I close the door, and remind myself to breathe.
The audience have just been greeted by Verity [Standen] and led into the performance space. With what – I hope – is a reassuring smile, I shut the door behind them. I hear Verity ask the audience to take a seat of their choice from the chairs spread around the room, and to blindfold themselves. Then silence.
Jump back 72 hours. Verity and her team of professional performers are gathered in a circle, surrounded by eager faces. A wonderful group of community singers have met together for the first time and they are introducing themselves. The group share facts about their singing experience and their lives. A few minutes later, Verity is leading the group through vocal warm-ups, trilling up and down accelerating scales. In just three days, this ensemble will perform Verity’s critically acclaimed "a cappella sound bath" HUG.
So, in the silence after the audience has entered the performance space, I feel nervous. I have little reason to feel nervous personally – my role at this stage is essentially a security guard for the coats and bags we’ve asked the audience to leave outside the room. But I feel intensely aware of the work that’s been put in over the last 72 hours. There’s the team of experienced "huggers" who have talked and sung through each part of the polyphonic music, and offered their personal advice on the best ways to go about embracing a blindfolded stranger; there’s the community singers who have absorbed complex vocal parts in just a handful of sessions and who are now responsible for the total experience of an individual audience member; and there’s Verity, who has composed this breathtaking music and sculpted this experience.
The first notes creep through the crack in the door. The sound builds as each singer enters the performance space and joins the song, unseen by the audience. A shuffle of feet lets me know that the singers have reached their allocated chair and are gently raising each audience member to a standing position. It is at this point that I begin to relax, because I remember my own first experience of HUG, as an audience member. I remember feeling intimidated as I waited for physical contact, voices soaring and moving around me. But then I remember the sensation of an unseen singer gently holding my shoulders and positioning her diaphragm so I could feel it moving against me. I remember my worry melting into curiosity. And, as the song built around me once more – now feeling my singer amongst the rich weave of voices – I remember my curiosity melting into wonder. Nerves were gone. I was inside the music.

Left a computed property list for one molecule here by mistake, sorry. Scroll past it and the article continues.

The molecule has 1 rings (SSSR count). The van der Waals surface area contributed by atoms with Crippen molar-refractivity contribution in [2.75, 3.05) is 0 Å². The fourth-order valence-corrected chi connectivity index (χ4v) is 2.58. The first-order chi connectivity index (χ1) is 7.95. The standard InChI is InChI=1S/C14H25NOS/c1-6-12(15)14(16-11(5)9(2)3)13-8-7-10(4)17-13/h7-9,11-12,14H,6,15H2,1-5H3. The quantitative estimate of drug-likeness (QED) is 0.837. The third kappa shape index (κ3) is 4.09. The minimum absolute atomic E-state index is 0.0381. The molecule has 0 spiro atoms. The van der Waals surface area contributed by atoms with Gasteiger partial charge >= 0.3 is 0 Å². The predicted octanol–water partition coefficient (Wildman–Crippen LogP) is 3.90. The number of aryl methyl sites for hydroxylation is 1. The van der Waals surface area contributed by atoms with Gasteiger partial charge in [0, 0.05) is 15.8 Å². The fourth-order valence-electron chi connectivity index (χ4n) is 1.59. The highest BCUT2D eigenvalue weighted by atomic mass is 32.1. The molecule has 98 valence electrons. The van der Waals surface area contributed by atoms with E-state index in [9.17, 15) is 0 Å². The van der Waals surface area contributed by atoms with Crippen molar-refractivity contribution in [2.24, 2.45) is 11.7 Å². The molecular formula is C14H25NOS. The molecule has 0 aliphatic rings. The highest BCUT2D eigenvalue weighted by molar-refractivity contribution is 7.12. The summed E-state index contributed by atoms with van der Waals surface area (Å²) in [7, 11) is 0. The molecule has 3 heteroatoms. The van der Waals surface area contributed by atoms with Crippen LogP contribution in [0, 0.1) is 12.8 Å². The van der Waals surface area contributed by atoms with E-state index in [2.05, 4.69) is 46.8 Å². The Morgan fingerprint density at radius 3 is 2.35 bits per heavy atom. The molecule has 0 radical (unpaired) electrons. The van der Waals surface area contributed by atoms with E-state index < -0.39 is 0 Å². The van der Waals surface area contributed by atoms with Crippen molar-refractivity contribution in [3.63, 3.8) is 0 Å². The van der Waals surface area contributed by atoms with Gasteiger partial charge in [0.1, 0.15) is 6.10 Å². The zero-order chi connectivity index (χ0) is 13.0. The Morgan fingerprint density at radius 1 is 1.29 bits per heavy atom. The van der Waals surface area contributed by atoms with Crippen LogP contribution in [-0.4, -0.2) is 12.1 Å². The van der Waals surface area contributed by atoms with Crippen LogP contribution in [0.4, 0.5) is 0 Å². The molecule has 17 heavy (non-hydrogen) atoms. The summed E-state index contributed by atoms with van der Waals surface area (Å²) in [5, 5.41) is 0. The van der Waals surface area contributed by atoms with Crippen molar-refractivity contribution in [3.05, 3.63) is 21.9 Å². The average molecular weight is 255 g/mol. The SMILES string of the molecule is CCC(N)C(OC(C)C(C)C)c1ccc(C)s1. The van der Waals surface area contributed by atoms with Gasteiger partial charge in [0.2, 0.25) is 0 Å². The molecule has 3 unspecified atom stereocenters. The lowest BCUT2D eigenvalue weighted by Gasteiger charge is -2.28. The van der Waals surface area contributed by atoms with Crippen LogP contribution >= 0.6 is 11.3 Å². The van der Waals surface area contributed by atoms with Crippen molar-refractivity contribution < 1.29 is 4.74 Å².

Around 25 minutes later, I open the door. The audience begins to filter out. Some rush out of the space, exhilarated; many sit for a while, contemplative; some share laughter with their friends and quite a few shed tears – whether this is because the sound and touch they have just felt has induced a powerful thought or memory, or whether this is simply an instinctive reaction to the beauty of the music, it’s hard to tell. No two reactions are the same, just as no two human voices – or hugs – are the same.
I am thrilled and daunted in equal measure by the possibility of sharing this remarkable piece with international audiences. Thrilled because it feels like a near-perfect opportunity to forge strong links with worldwide partners; HUG is non-verbal – Verity could, I suspect, even teach the entire show to new performers without using any words – relying entirely on the international language of music. And I am daunted because there is no way to control or prescribe how any individual audience member will react. Touring the piece abroad will be a journey further into the unknown. I look forward to meeting people at the British Council Edinburgh Showcase who can help us steer this remarkable piece along that journey.
Tom Spencer is Producer for HUG by Verity Standen, which is playing at South Leith Parish Church Hall 24 - 28 August and is part of the British Council Edinburgh Showcase.